Now, the Tea Party movement is battling for its soul.  With $100,000 payments to Sarah Palin, $500 tickets to attend a “grassroots” convention, and Republican strategists such as Sal Russo pulling the strings behind the scenes, the Tea Party movement is fighting the onslaught of a full-fledged, GOP establishment hijacking.

But, strangely enough, so is the Liberty movement.

Recently, Dr. Rand Paul, who is dominating the polls in the US Senate race in Kentucky, received an official endorsement from Sarah Palin.  Months earlier, he had stated that his campaign was “making overtures” to gain her support.  Since the endorsement, Rand has showered Palin with glowing praise, even though some feel their economic and foreign policy views significantly differ in certain areas.

Without a doubt, Palin is a prominent figure in the political world, and her endorsement may have just sealed the deal for a Paul victory in the GOP primary.  However, in the general election, when one has to face independent and democratic voters, it may be more difficult to pitch his message considering her low poll numbers with these segments of the electorate.  Also, Palin is stumping for the Tea Party Express, which is headed by Sal Russo. Russo is a long-time Republican consultant who played a role in efforts such as the Gray Davis recall campaign in California, the Swift Boat Veterans for Truth against Kerry, and the pro-war lobbying group that built political support for the Iraq war.  One wonders if Rand has truly weighed the potential consequences of an expedient political union with Palin.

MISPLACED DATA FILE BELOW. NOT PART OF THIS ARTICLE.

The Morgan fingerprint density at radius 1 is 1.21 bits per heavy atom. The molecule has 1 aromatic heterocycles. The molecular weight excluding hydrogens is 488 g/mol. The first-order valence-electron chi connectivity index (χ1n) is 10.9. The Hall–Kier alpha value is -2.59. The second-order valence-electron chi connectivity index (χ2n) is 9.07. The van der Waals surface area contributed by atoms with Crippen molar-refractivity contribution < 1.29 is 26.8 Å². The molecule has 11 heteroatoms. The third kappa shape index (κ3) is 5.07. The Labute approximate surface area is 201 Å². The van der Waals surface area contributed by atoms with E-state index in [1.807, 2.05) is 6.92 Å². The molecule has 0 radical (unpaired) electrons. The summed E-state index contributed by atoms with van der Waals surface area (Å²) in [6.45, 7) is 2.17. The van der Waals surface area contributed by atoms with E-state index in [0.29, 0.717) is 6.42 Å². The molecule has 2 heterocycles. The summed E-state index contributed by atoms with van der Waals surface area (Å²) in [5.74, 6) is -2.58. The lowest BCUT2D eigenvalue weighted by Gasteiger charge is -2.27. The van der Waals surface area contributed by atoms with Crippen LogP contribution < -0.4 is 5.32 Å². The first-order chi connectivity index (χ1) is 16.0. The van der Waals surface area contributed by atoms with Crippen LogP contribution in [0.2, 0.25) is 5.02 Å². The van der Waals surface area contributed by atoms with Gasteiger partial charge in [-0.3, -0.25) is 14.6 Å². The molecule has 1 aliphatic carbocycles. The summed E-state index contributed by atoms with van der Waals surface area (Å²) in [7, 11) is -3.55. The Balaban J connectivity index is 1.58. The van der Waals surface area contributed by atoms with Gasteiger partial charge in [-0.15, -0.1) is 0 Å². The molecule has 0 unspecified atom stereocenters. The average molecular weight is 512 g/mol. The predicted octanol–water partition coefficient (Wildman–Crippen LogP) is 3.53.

Some supporters, however, claim that Palin’s endorsement is really an endorsement of the liberty movement’s promising potential and rock solid platform.  They claim that such a high-profile endorsement is clear-cut evidence of the GOP finally kowtowing to the “Ron Paul Revolution”.  Some claim that Rand’s unqualified acceptance of Palin’s endorsement is a political necessity and a pragmatic reality.